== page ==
ESOL ripple effect stories

ESOL ripple effect stories

Here at Literacy Together we are honored to serve multiple generations of several families.

Often in adult education, we talk about the ‘ripple effect’ that one volunteer teaching one student creates. Usually, we mean that when parents increase their literacy and/or language skills, their children and grandchildren benefit as well. But sometimes that ripple goes in different directions, like in these ESOL ripple effect stories.
With immigrants, it’s often the younger generation who moves to a new place first and then can bring parents and other family members later. Here at Literacy Together, we are honored to serve multiple generations of several families.
Gabriela from Venezuela and Yvonne from El Salvador, for example, began their studies with us a couple of years ago and now their mothers, Mariela and Marina, have recently begun studying with their tutors as well.
In both cases, the mothers saw how kind and patient their daughters’ tutors were, and how much their daughters’ English was improving, and this gave them the confidence to sign up for classes themselves. Yoanna’s brother Fredy also has a Literacy Together tutor. And Yoanna is even considering becoming a tutor herself now, as a way of giving back!
Another example is Nathaly, who came here from El Salvador and after a few years was able to bring her parents over, rescuing them from a dangerous situation which brought tears to her eyes when she first told me about it. Nathaly passed the US Naturalization Exam and is now a proud citizen, and her parents are here and about to begin learning English and preparing for their naturalization exams with a Literacy Together tutor.

We have multiple husbands and wives and brothers and sisters who each have their own tutor as well. This ripple effect even works on the volunteers’ side too: we have had two instances of tutors team-teaching with their adolescent or teenage daughters who are hoping to become ESOL teachers. In one case, the daughter is now an adult teaching English in Korea, and in the other case, the daughter is a high school junior who plans to become TEFL-certified as soon as she graduates.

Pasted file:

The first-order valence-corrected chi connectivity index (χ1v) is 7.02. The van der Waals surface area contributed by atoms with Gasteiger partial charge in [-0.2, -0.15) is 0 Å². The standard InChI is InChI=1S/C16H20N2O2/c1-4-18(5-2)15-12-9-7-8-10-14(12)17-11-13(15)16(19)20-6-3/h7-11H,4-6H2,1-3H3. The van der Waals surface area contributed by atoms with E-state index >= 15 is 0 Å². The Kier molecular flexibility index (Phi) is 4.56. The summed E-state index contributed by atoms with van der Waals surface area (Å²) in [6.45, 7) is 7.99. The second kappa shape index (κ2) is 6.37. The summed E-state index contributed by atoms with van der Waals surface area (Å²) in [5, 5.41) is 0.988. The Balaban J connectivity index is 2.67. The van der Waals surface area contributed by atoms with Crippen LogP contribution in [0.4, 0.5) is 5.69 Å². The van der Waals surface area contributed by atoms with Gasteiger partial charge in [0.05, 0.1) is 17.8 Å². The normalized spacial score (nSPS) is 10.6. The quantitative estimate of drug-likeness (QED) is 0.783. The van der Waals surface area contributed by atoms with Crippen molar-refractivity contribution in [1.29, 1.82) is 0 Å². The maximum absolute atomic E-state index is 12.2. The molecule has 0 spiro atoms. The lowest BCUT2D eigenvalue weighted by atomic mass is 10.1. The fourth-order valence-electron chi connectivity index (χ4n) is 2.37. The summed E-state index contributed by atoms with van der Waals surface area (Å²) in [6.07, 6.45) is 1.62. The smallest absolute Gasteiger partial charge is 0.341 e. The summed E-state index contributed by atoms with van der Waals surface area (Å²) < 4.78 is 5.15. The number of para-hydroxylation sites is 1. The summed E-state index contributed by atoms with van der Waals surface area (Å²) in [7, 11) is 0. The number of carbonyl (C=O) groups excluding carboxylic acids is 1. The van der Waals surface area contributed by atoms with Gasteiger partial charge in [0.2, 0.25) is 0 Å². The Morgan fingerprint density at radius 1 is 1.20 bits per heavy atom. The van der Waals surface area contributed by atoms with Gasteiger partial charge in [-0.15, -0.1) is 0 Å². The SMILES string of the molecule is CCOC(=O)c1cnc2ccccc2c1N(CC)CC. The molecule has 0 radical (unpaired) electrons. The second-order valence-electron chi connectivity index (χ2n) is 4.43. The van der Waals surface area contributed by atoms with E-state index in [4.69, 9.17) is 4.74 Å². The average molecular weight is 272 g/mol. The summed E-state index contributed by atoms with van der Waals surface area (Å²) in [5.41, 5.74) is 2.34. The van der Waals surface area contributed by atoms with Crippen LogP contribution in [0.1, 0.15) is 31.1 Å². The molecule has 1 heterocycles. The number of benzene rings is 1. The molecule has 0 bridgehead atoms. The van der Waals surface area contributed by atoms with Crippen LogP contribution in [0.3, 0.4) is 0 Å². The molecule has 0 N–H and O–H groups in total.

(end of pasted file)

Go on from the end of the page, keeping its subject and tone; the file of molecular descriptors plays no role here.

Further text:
The English-speaking wife of one of our students came by to pick up some new books for her husband, as he has completed one level and is now moving into the other. This is what she said:

“I just want to thank you for all you do. My husband investing in himself with these classes is not only helping him; it’s helping the whole family. It’s not just the knowledge either; it’s the confidence. I can see a difference in the way he carries himself.”

The priceless gift that our volunteer instructors give their students is amazing enough by itself, but when you consider how that gift ripples out in all directions and affects people whom that volunteer never even sees, you can begin to understand the power of what we are doing together here

Watch these videos to learn more about our ESOL ripple effect stories.

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